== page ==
(mtebaldi | Posted 2011-03-05)
Not long ago, a quote from music producer Ross Robinson on an interview he did for Tape Op magazine deeply struck my musician spirit. “When everybody forgets they’re actually on an instrument, if it hits that mark, there are chills as it’s going, and something else happens – the body disappears.” This is one of those quotes that captures the exact meaning of something -- in this case, the meaning of being a musician, the meaning of how great music is created, the meaning behind why so many of us once picked up an instrument and can never let go.
Being a musician certainly is a transcendental experience. I can easily remember numerous times when I felt completely immersed in the music, when my worldly thoughts disappeared while feeling so connected with the experience. I wasn’t playing the music anymore, I was being the music. For a non-musician, such ideas might not be quite understandable, he or she might think you’ve just being smoking or drinking something, although some substances can help one more easily relax and lose himself, the magic of total musical immersion is 100% attributed to the music itself, as long as one lets himself loose into the music, the music itself will take control and take off to diverse heavens of pleasure and enjoyment.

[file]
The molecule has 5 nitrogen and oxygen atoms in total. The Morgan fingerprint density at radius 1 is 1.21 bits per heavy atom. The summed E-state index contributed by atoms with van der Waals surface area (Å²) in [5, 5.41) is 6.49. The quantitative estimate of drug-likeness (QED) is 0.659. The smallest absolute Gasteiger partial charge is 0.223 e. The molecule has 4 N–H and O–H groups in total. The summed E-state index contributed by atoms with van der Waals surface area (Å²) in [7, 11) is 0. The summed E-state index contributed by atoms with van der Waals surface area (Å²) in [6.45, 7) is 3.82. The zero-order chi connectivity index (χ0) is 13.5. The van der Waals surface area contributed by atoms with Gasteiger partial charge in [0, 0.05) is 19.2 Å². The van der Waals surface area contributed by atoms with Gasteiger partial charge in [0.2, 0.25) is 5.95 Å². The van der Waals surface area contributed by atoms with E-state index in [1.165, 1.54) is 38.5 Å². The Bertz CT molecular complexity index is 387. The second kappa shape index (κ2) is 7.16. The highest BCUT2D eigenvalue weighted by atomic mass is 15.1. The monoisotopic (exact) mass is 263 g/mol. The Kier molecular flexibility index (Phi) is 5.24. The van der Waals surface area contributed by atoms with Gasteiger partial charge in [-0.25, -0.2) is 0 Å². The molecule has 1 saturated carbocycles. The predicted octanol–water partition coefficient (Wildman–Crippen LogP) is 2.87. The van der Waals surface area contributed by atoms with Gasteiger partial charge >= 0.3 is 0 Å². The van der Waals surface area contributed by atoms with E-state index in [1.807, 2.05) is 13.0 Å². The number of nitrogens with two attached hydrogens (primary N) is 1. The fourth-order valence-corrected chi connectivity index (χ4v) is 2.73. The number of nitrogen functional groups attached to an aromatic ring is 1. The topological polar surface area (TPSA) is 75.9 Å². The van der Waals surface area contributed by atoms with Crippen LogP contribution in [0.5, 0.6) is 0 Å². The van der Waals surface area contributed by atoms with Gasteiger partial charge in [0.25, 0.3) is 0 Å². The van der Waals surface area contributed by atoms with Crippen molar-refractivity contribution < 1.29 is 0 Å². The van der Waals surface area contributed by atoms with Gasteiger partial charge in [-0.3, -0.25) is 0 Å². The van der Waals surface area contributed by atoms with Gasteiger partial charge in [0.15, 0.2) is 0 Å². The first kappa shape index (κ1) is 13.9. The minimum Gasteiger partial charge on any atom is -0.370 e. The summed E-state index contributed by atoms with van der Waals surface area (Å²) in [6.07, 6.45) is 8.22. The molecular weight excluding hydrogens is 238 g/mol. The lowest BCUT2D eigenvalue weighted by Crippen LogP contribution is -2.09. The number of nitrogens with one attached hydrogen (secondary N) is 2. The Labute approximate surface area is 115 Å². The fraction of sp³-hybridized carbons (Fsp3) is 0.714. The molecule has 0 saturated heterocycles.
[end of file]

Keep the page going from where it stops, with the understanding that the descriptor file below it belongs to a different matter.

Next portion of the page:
The invention of the headphones brought a new level to how immersed one can be in music. Headphones allowed people to free themselves from unpleasant sounds, the “other” noise, and sometimes from the boredom of silence. Headphones bring the “experiencing” of music much closer to the listener (quite literally), making them feel their own presence within a song. Jerry Harvey was one of the first to push the concept of headphones to a new level, to a place where unwanted audio signal could be eliminated and where the quality of wanted signals could be heard with clear perfection. While working as a monitor engineer for Van Halen, Jerry was approached by drummer Alex Van Halen who asked him to develop a headset that could better serve (or should I say “preserve”) his hearing and enhance his stage performance. What Jerry came out with was the first custom fit dual driver earpieces. Alex was hooked, and the rest is history. In Ear Monitors are now used by almost 100 percent of professional musicians during performances and recordings. What musician wouldn’t want a much improved and cleaner hearing of his performance while being able to rock out free of concern for headphones falling off his head?
Jerry Harvey’s company, JHAudio, has expanded their catalogue quite a lot since the introduction of his first earpiece model. Today they offer a collection of six different pro music in-ear monitors that fit all costumers’ budgets as well as earpieces customized for airplane pilots. Their client list has expanded as well, serving many of the greatest and the most successful music artist of our time. I consider myself lucky to now being part of this list. Playing with JHAudio’s top of the line in-ear monitor, the JH16 Pro, not only improved my performance but my enjoyment of music listening.